on the mattress and the presence of Salome are distinctive Oriental 
features, and Oriental of a definite period, between the time of 
Justinian and the close of the 8th century. The treatment of the 
subject here seen is almost identical with that upon two ivory pyxes, 
onj^ in Beriin and the other in Vienna. 1^ 

We are thus enabled to confine the date of our ivory within com- 
paratively narrow limits* It must have been produced before the Arab 

^^ Ainaloff, as above, pp. 158 fF. The ampullae are all reproduced by 
Caitucci, as aljove, Vol, VT» plates 43J-S' 

** Dr. G. Stublfauih's attribution to ^tonza. has found little acceptance. His 
enumemtion of ivories belonging to the group of the Kavenna diptych is, however, 
valuable. {Jit^hrisiikhe Ei/cnbeinplastik^ Freiburg and Leipsic, 1896, pp. if^ft*) 

'* HeiUnhfisfke tmd Ksptiukt Kunsi^ as above, pp. S8 ff. 

'^ Max Schraid, Dit Darsteiiitng der Gthuri Chnsli in dtr hiMenden Kunst 
(Stuttgart, 1S90), pp* J9 and 40» and p. 12S' According to Schmitl, Salome 
extending her band i& not found In representations of the Nativity after about 

313 R 2 


conquest of Syria and Egypt, that is to say, in the sixth or early 
seventh century, when the countries of the S.E. Mediterranean were 
distinguished among all the provinces of the Byzantine empire alike 
in commerce and in art. If we may judge from the number of 
surviving ivory carvings almost certainly produced in this part of the 
world, the minor branch of the sculptor's art which they represent 
must then have, flourished exceedingly, and contributed its share 
to the exports which Syrian merchants carried to all the shores of 
the Mediterranean. The work of this time is distinguished by a 
certain rude strength and massiveness, as well as by a disr^ard of 
mere prettiness of effect, which fitly belong to a i)eriod, decadent 
indeed, but not so far removed from classical influences as to have 
quite forgotten the monumental sculpture of the past. In these 
qualities it diverges from the delicate ivory carving of post-iconoclastic 
limes, which is often characterised by a preoccupation with points of 
detail and by little refinements of execution fatal to broad and 
vigorous treatment. With the advent of the Basilian dynasty, altered 
tastes and conditions demanded new forms ; ivory was perhaps not 
to be obtained in such quantities as before ; monumental sculpture 
was degraded to a mere accessory of architecture and was no 
longer a source of inspiration. The pyxes and the great five-part 
bookcovcrs were now largely replaced by work in the precious metals, 
and the ivory carver chiefly confined his attention to smaller and more 
highly finished devotional diptychs and triptychs which distinguish 
the time between the suppression of iconoclasm in the ninth century 
and the sack of Constantinople in 1204. The Ravenna diptych and 
its group are variously dated by different authorities between the 
last half of the sixth and the first half of the seventh ceptur>'. The 
British Museum panel is certainly not inferior in style and execution, 
and may perhaps be assigned to the earlier of these two periods. 
The inscription on the back is in nine lines, but the right half 
is obliterated. Dr. F. (1. Kenyon, who has kindly examined it,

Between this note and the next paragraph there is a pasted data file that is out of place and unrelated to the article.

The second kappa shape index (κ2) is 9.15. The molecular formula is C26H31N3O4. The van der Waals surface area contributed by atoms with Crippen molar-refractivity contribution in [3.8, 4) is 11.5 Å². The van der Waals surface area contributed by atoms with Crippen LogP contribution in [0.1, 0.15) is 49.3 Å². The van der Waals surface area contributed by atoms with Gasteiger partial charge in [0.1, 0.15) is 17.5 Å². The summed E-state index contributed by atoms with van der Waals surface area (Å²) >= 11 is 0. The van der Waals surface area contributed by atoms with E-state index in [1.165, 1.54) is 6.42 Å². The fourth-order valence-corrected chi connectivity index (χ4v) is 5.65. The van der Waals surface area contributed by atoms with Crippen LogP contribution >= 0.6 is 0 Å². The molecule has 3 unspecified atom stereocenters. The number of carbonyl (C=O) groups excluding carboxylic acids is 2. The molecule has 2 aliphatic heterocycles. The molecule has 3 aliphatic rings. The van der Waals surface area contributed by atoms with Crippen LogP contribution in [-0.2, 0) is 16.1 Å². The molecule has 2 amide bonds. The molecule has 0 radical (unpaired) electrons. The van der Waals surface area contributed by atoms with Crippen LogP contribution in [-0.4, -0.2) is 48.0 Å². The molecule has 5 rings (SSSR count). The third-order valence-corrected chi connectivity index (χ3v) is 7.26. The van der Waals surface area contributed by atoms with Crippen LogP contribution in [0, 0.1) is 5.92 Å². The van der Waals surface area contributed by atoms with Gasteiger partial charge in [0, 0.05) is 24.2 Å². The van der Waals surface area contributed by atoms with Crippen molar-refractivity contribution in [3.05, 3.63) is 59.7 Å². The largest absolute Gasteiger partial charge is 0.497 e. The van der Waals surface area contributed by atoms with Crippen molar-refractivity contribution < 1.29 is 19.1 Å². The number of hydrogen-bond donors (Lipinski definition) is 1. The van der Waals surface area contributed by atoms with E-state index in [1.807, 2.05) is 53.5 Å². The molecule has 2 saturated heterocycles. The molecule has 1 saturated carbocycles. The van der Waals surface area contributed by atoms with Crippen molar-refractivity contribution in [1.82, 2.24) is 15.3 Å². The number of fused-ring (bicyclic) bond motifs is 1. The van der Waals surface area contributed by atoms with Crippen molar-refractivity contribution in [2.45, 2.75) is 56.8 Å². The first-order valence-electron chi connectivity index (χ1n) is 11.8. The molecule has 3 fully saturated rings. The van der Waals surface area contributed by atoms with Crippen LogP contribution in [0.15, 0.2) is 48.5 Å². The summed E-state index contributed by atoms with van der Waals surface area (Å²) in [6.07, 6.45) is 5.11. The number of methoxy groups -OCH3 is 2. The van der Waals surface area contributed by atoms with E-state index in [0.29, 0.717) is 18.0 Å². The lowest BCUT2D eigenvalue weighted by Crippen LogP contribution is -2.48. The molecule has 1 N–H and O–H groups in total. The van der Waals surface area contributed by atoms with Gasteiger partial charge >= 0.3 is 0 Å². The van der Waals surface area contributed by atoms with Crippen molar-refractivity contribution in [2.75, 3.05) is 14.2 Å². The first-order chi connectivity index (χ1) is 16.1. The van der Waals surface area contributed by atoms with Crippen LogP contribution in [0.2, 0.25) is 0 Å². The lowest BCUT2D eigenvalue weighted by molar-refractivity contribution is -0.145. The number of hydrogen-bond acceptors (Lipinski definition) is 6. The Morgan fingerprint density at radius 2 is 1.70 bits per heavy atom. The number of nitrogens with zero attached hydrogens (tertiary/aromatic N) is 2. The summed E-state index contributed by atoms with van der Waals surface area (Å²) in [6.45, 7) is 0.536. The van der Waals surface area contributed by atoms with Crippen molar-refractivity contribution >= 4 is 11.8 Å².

describes it as a prayer in (ireek minuscule character, apparently 
of the 12th century. 


June S] 



By E- O. Wjnstedt, 

To the Old Testament fragments given in my former article I 
now add two which, though I could not actually identify them, 
seem to belong respectively to Exodys and the Psalms ; others 
containing a quotation which is referred to David, and a Biblical 
reference ; and a Boheinc fragment containing a quotation from a 
Psalm. That completes the tale of Old Testament fragments. 
The present article contains also three fragments from the Gospel of 
St. Matthew, of which the second has several verses which are not to 
be found in the collections of Woide, Amelineau, or Balestri,* while 
the third is especially interesting because — though the dating of 
Coptic MSS. is so uncertain that this is the only case in which I 
have attempted it — it can hardly be later than the 5th century. 

From J/.S1 Copfk^ g, 3. This parchment fragment contains the 
beginning of the names iJttiv(cM€:) (Moses) and <|iA(ptVt(J}, and 
is probably a fragment of Exodus^ but I could not Identify it. 






















UK - KX 
















L Ciiiiiu 




1 " l|KltJ 

OC Utl « 

111 jot: - 


■ UJ 




1 I m\ deeply indebted to Prof, Ignafi Guidi for kindly leading me faU copy 
■ of the pruof sheets of Prof. BaleslrPs yet ur;piiblished edition of the Eorgiiia frag- 
nlE of Lhc Sahidic New Tes^iament ; and to Mr. A. Cowley for verifying severiil 
readings >' hern I was unable to see the MSS. myself. 



Ffom MS. Q^Af g. 3* Thii ftagment if aba pttduneot and 
cootaait a refarenoe to the woaUpping of tihe goUJen caK It is 
appaiendy part of a bipgnqplqr of a taint; or l o m e rtii iig aiiiiilar. I 
onljr giipe one skk, as the verso is not BibficaL 










* pei« 

In J/IS". Coptic^ g. 3, there is a small fragment, not Biblical, but 
containing a quotation which it describes as uttered by nei[6poc- 
-^A • ]athc Aat[ia]. It is too small for me to identify it. It 
runs as follows :— 


vpruuAT Aq 

In the same box is another parchment fragment, which looks 
and reads, as far as I could read it, like part of a Psalm, but I could 
not actually identify it. It is divided into verses as the poetical 
Biblical books usually are. 



/ \ 


uoer : : 

* * nAiAiuep 

qTMAGAp^eBOA • • I . • 

eoTerAp2HTOvii • 




The verso is very illegible. I could only read, and that uncer- 
tainly : — 


I'UI iX} 




To these Sahidic fragments of the Psalter I add the only 
Boheiric Biblical fragment I noticed. It comes from a paper 
fragment of a hymn to Mary, in MS, Coptic^ g. i.